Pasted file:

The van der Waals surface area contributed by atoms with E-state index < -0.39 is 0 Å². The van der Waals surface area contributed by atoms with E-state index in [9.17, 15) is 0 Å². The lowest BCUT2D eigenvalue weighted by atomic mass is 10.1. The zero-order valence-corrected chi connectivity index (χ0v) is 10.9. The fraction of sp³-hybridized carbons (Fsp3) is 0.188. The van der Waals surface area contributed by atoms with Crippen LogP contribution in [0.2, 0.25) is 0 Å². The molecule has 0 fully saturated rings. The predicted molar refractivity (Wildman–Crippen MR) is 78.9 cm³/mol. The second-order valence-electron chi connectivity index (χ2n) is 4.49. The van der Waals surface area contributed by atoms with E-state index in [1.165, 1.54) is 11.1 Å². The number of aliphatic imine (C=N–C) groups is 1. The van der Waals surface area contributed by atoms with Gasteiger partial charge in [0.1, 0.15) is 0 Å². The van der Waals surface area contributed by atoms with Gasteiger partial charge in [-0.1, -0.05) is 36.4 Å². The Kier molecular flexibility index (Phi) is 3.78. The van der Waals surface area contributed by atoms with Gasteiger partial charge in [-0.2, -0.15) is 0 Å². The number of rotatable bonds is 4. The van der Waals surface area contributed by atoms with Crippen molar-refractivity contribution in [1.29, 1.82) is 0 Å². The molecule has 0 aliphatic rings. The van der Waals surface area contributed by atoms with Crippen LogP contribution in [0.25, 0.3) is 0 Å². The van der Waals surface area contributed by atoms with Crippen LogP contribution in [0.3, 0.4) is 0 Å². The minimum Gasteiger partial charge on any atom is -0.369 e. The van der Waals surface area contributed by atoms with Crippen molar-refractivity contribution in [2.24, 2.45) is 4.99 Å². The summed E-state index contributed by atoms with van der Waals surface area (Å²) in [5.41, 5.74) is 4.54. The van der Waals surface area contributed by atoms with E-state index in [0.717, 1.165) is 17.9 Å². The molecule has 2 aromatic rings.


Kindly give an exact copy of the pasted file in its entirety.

The van der Waals surface area contributed by atoms with E-state index < -0.39 is 0 Å². The van der Waals surface area contributed by atoms with E-state index in [9.17, 15) is 0 Å². The lowest BCUT2D eigenvalue weighted by atomic mass is 10.1. The zero-order valence-corrected chi connectivity index (χ0v) is 10.9. The fraction of sp³-hybridized carbons (Fsp3) is 0.188. The van der Waals surface area contributed by atoms with Crippen LogP contribution in [0.2, 0.25) is 0 Å². The molecule has 0 fully saturated rings. The predicted molar refractivity (Wildman–Crippen MR) is 78.9 cm³/mol. The second-order valence-electron chi connectivity index (χ2n) is 4.49. The van der Waals surface area contributed by atoms with E-state index in [1.165, 1.54) is 11.1 Å². The number of aliphatic imine (C=N–C) groups is 1. The van der Waals surface area contributed by atoms with Gasteiger partial charge in [0.1, 0.15) is 0 Å². The van der Waals surface area contributed by atoms with Gasteiger partial charge in [-0.1, -0.05) is 36.4 Å². The Kier molecular flexibility index (Phi) is 3.78. The van der Waals surface area contributed by atoms with Gasteiger partial charge in [-0.2, -0.15) is 0 Å². The number of rotatable bonds is 4. The van der Waals surface area contributed by atoms with Crippen molar-refractivity contribution in [1.29, 1.82) is 0 Å². The molecule has 0 aliphatic rings. The van der Waals surface area contributed by atoms with Crippen LogP contribution in [0.25, 0.3) is 0 Å². The van der Waals surface area contributed by atoms with Crippen LogP contribution in [0.3, 0.4) is 0 Å². The minimum Gasteiger partial charge on any atom is -0.369 e. The van der Waals surface area contributed by atoms with Crippen molar-refractivity contribution in [2.24, 2.45) is 4.99 Å². The summed E-state index contributed by atoms with van der Waals surface area (Å²) in [5.41, 5.74) is 4.54. The van der Waals surface area contributed by atoms with E-state index in [0.717, 1.165) is 17.9 Å². The molecule has 2 aromatic rings.